Tuesday, February 27, 2007


For some reason we didn't see The Departed when it was on the big screen. Smitty did, thank God, so we had a point of reference while watching the DVD with him.

A great film? Sure sure, but it's Scorsese and this wasn't "New York New York." But neither was it "GoodFellas" (a Top 5 pick around here, right next to "Brazil" and "The Cook, the Thief, His Wife and Her Lover").

Best picture? Best one featuring more than a dozen people killed by gunshot wounds to the head (we counted at least eight individual cranial shots, and there are two gun battles in which several characters meet their demise courtesy of bullets to the brain).

We can see why Matt Damon didn't win an Academy Award nomination -- he's no Leonardo DiCaprio or Jack Nicholson. We understand why Nicholson didn't get a nod -- he's Jack playing a mob boss. We don't know why DiCaprio wasn't nominated for his role.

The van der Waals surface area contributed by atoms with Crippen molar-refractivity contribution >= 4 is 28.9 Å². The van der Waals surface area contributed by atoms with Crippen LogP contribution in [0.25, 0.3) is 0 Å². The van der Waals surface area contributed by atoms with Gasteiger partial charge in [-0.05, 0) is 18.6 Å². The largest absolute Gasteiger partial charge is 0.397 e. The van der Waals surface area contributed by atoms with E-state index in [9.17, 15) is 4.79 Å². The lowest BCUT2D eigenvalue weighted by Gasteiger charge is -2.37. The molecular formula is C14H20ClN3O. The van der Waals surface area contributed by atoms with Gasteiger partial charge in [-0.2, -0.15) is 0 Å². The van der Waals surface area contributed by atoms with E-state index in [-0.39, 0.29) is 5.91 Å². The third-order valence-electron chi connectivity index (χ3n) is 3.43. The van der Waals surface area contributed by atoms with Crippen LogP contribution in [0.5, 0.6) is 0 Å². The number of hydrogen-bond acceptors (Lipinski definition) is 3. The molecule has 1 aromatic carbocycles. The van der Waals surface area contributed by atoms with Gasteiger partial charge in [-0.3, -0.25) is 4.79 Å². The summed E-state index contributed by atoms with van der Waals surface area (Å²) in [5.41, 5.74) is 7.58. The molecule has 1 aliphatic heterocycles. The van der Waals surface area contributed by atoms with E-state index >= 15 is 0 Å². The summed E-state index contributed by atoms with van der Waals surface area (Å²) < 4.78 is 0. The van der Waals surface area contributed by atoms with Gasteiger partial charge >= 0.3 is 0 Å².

Smitty alerted us to a couple of oddities:

•The scene where Nicholson romps with a couple of hookers has been edited further from the theatrical release; on the big screen, there's apparently more to the gathering than a handful of thrown cocaine.

•Ditto for a scene between DiCaprio and a dying member of the Costello gang -- the DVD version cuts some lines.

Scorses reportedly worked on "The Departed" until a week before it was released in theaters. Sounds like someone was still wielding a blade after the fact. We'd try to coax out more info from the DVD, but it's a bare-bones affair right now -- only the feature and the trailer. No deleted scenes, no bonus features. Guess that stuff will have to wait for the special Oscar-winning DVD release.

1 comment:

Anonymous said...

Killing off everyone the viewer cares about and then expecting him or her to care about your film for more than ten minutes takes a lot of hutzpah. Sure, Shakespeare could do it, but . . . well, you see what I mean.

Great movie, but not much staying power, in my opinion.

Was Wahlberg that good, or did he just have good lines? I suspect the latter, though he is growing on me.